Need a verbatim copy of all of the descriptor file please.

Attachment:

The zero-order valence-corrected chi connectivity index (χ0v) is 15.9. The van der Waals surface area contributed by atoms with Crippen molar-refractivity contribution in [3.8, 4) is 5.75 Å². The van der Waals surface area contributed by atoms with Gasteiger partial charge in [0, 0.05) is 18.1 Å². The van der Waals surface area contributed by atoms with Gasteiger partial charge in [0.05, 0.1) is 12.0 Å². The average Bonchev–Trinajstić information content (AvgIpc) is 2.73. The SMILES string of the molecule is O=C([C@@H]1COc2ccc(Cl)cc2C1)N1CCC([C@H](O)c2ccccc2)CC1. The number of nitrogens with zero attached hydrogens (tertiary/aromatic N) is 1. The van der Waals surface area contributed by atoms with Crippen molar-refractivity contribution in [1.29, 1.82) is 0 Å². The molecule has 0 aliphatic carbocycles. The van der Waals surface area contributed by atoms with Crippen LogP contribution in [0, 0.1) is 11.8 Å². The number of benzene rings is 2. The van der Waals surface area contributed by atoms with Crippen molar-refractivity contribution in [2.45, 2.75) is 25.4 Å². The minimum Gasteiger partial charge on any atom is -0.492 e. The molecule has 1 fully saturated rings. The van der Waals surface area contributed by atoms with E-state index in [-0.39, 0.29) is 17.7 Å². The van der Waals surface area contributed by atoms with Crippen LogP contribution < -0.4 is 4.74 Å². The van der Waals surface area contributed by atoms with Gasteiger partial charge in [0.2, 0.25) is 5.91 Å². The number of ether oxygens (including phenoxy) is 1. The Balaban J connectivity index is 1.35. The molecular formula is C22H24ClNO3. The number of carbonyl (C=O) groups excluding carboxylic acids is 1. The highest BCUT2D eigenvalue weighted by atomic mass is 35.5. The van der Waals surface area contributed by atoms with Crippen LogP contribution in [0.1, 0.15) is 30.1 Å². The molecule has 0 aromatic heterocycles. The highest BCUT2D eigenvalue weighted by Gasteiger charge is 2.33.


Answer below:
The zero-order valence-corrected chi connectivity index (χ0v) is 15.9. The van der Waals surface area contributed by atoms with Crippen molar-refractivity contribution in [3.8, 4) is 5.75 Å². The van der Waals surface area contributed by atoms with Gasteiger partial charge in [0, 0.05) is 18.1 Å². The van der Waals surface area contributed by atoms with Gasteiger partial charge in [0.05, 0.1) is 12.0 Å². The average Bonchev–Trinajstić information content (AvgIpc) is 2.73. The SMILES string of the molecule is O=C([C@@H]1COc2ccc(Cl)cc2C1)N1CCC([C@H](O)c2ccccc2)CC1. The number of nitrogens with zero attached hydrogens (tertiary/aromatic N) is 1. The van der Waals surface area contributed by atoms with Crippen molar-refractivity contribution in [1.29, 1.82) is 0 Å². The molecule has 0 aliphatic carbocycles. The van der Waals surface area contributed by atoms with Crippen LogP contribution in [0, 0.1) is 11.8 Å². The number of benzene rings is 2. The van der Waals surface area contributed by atoms with Crippen molar-refractivity contribution in [2.45, 2.75) is 25.4 Å². The minimum Gasteiger partial charge on any atom is -0.492 e. The molecule has 1 fully saturated rings. The van der Waals surface area contributed by atoms with E-state index in [-0.39, 0.29) is 17.7 Å². The van der Waals surface area contributed by atoms with Crippen LogP contribution < -0.4 is 4.74 Å². The van der Waals surface area contributed by atoms with Gasteiger partial charge in [0.2, 0.25) is 5.91 Å². The number of ether oxygens (including phenoxy) is 1. The Balaban J connectivity index is 1.35. The molecular formula is C22H24ClNO3. The number of carbonyl (C=O) groups excluding carboxylic acids is 1. The highest BCUT2D eigenvalue weighted by atomic mass is 35.5. The van der Waals surface area contributed by atoms with Crippen LogP contribution in [0.1, 0.15) is 30.1 Å². The molecule has 0 aromatic heterocycles. The highest BCUT2D eigenvalue weighted by Gasteiger charge is 2.33.